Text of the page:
Trinity in Remembrance, 1998-2014

The heart is heavy today. 

I had to put down Trinity, my 16-year-old border collie.

Sixteen years to the day I got her, I've realized. 

To celebrate her life, here are a couple of newspaper columns I did over the years - one about her coming into my life, the other just a funny look at what can happen when you live with dogs. 

A Pack Of Three
Since I have oodles of free time and, quite frankly, was getting way too much sleep, I decided to adopt a new puppy from Haven Humane Society about two weeks ago.

Trinity , my new border collie cross, came home March 14 with kennel cough, worms, some sort of parasite -- and a healthy appetite for digging holes and chewing on everything she could get her mouth around. It was everything a very organized, very clean individual, needs in his life.

I'm disheveled and cranky, the house is a wreck, my shoes have departed to the spare bedroom, the cats have moved to a life 5 feet off the floor and my 3-year-old Aussie cross, Scully, looks at me with pleading eyes -- little puppy jaws clamped firmly on her ear -- that scream why, why?

Why? All Trinity has to do is one cute thing and all is forgiven. In the first week, she learned to sit and lay down on command. We're still having some problems with piddling on the floors, but at least she's trainable. And Scully has learned to inflict enough pressure to let Trinity know her place.

We've evolved into a pack. A pack of three. Running buddies to the end.

Puppies are a lot of work, and not a decision to make lightly. For the past six months, I've thought about adding another dog to the clan. I looked at breeds -- Purina has a World Wide Web site ( that allows you to fill out a questionnaire and matches the best dog to your lifestyle -- and settled on a border collie. Nothing really caught my fancy until I went to Haven Humane on my lunch hour.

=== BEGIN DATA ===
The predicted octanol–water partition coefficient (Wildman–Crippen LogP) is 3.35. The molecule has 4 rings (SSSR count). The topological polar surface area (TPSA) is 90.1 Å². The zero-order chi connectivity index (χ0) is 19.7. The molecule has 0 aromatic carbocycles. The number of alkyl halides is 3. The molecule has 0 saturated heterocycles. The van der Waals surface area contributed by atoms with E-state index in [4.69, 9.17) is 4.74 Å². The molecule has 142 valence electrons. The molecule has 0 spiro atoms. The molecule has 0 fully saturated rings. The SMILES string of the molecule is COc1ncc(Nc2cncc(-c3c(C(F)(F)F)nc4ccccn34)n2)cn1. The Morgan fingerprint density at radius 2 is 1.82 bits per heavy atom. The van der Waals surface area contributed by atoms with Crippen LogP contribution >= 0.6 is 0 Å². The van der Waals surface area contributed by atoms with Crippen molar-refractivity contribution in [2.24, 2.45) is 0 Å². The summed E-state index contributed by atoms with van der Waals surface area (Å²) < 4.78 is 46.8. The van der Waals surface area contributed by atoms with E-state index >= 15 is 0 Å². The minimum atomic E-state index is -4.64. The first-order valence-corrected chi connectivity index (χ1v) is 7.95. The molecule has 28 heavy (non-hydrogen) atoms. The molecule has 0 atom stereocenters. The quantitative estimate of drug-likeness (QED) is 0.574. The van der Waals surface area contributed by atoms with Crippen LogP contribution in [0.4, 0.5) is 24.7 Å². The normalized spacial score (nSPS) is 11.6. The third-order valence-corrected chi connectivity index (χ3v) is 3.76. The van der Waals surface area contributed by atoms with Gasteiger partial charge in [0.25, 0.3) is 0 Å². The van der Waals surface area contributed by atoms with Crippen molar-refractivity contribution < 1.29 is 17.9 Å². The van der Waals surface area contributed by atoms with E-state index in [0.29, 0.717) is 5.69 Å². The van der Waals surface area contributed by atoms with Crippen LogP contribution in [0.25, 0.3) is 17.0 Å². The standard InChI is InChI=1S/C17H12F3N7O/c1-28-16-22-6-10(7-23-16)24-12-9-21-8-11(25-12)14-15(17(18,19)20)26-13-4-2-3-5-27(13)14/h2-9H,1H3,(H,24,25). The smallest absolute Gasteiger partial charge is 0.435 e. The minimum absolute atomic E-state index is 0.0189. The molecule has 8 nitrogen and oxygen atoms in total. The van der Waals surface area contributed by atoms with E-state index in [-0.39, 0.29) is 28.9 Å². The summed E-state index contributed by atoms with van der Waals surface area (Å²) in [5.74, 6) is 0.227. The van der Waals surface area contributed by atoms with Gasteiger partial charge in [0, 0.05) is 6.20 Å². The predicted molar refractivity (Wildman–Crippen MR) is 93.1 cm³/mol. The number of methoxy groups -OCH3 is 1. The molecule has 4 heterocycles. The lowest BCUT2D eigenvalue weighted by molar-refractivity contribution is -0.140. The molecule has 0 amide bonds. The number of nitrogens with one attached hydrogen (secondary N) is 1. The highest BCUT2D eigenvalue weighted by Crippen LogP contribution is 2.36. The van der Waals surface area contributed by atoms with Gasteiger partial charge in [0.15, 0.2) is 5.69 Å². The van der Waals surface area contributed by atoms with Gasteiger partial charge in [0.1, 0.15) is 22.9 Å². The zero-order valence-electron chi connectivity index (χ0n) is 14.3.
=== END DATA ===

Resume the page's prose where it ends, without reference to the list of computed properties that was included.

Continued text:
There she was, an almost pure white puppy with one blue eye and one brown eye. I spent the entire lunch hour playing with her. Then I left. I had to think some more.

Was I ready? Did I have enough time? Enough money?

I decided that if she was still there the next day, I'd take the plunge. She was and it's been a great, if not expensive, addition.

It cost me about $195 to adopt her, get her well and get her fixed. It was another $180 for a kennel, leash, lead, toys, food and rawhide chewies (to curb that teething).

I know I'm just getting started. Puppies need shots, heartworm medication and obedience classes. But there's memories to be made and I'm ready. Befriending Scully taught me that.